The most distant celestial object ever explored may well have moons, and astronomers are trying hard to find them.
In the wee hours of Jan. 1, NASA's New Horizons spacecraft zoomed past the small, frigid object Ultima Thule, which lies more than 4 billion miles (6.4 billion kilometers) from Earth. The probe has beamed home just a tiny fraction of its flyby data so far, but mission team members are already starting to get the goods on the far-flung rock.
For example, scientists now know that the 21-mile-long (33 km) Ultima Thule is composed of two roughly spherical lobes, which apparently began their lives as independent, free-flying objects. The duo quickly spiraled closer and closer together, joining up in the solar system's earliest days to form a reddish "snowman." [New Horizons at Ultima Thule: Full Coverage]
Modeling work suggests that the two constituent bodies, dubbed "Ultima" and "Thule," likely completed one rotation every 3 or 4 hours around the time when they hooked up, mission team members said. But New Horizons' observations show that the present-day Ultima Thule takes about 15 hours to make a full spin.
"So, how did they slow down? Well, the best way to understand that is if there were another moon, or two or three, orbiting this system," Mark Showalter, a New Horizons co-investigator from the SETI (Search for Extraterrestrial Intelligence) Institute in Mountain View, California, said during a news conference Thursday (Jan. 3).
"Essentially, what those moons would do is put the brakes on the two bodies in the middle — slow them down" by carrying away the duo's angular momentum, he added.
So the hunt for Ultima Thule satellites — which began in earnest a while back, when the mission team was investigating potential hazards that could complicate the epic New Year's Day flyby — is hardly a lark.
The mission team has ruled out the existence of any sizable moons at least 500 miles (800 km) away from Ultima Thule, or within 100 miles (160 km) of the object, Showalter said. But that middle zone is a big question mark and will remain so until late January, when New Horizons beams home observations covering the region.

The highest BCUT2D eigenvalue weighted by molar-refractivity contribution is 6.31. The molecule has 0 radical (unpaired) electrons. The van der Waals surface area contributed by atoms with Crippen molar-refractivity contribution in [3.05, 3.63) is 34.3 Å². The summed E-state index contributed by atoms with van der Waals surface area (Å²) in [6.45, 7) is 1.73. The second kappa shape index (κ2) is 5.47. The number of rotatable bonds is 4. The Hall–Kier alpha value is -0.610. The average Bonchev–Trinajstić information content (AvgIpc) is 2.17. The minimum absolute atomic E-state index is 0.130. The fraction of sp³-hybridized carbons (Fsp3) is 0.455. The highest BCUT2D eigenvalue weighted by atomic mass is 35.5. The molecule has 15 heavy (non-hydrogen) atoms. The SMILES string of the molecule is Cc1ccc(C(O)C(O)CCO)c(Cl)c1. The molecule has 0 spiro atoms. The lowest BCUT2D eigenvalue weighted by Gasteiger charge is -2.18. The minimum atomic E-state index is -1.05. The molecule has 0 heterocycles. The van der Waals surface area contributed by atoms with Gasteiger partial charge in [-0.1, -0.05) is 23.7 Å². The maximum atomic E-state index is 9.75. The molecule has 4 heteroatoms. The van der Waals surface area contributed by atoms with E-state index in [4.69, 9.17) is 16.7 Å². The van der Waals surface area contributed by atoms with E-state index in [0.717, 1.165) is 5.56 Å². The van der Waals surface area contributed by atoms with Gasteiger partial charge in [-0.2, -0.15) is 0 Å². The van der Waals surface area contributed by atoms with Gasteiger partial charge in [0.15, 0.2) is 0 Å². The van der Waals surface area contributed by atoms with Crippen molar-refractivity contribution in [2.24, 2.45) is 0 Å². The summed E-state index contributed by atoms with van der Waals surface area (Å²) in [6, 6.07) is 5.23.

And, crucially, that in-between zone is the most likely place for satellites to exist in the system, Showalter said.
He and his colleagues are really hoping they turn up at least one moon, for such a find would help them tease out key details about Ultima Thule that they'll be hard-pressed to determine any other way.
"Any moon at all, on any orbit at all, will tell us the mass and the density to pretty decent usable precision," Showalter said. "And so we’re very, very excited about that prospect."
Even if the search ultimately comes up empty, that doesn't mean Ultima Thule — which is officially known as 2014 MU69 — never hosted moons, he added. As "braking" satellites carry away angular momentum from their systems' central bodies, these moons move farther and farther out into space. So, it's possible that Ultima Thule once had such satellites, but these moons moved so far away that they were eventually lost.
The $700 million New Horizons mission launched in January 2006, tasked with returning the first up-close images of Pluto. The mission aced this goal when it cruised past the dwarf planet in July 2015, revealing Pluto to be a world of stunning beauty and geological diversity.
The Ultima Thule flyby is the centerpiece of New Horizons' extended mission, which runs through 2021. The spacecraft has enough fuel and power, and is in good enough health, to potentially fly past a third object, if NASA grants another mission extension, team members have said.
Mike Wall's book about the search for alien life, "Out There" (Grand Central Publishing, 2018; illustrated by Karl Tate) is out now. Follow him on Twitter @michaeldwall. Follow us @Spacedotcom or Facebook. Originally published on Space.com.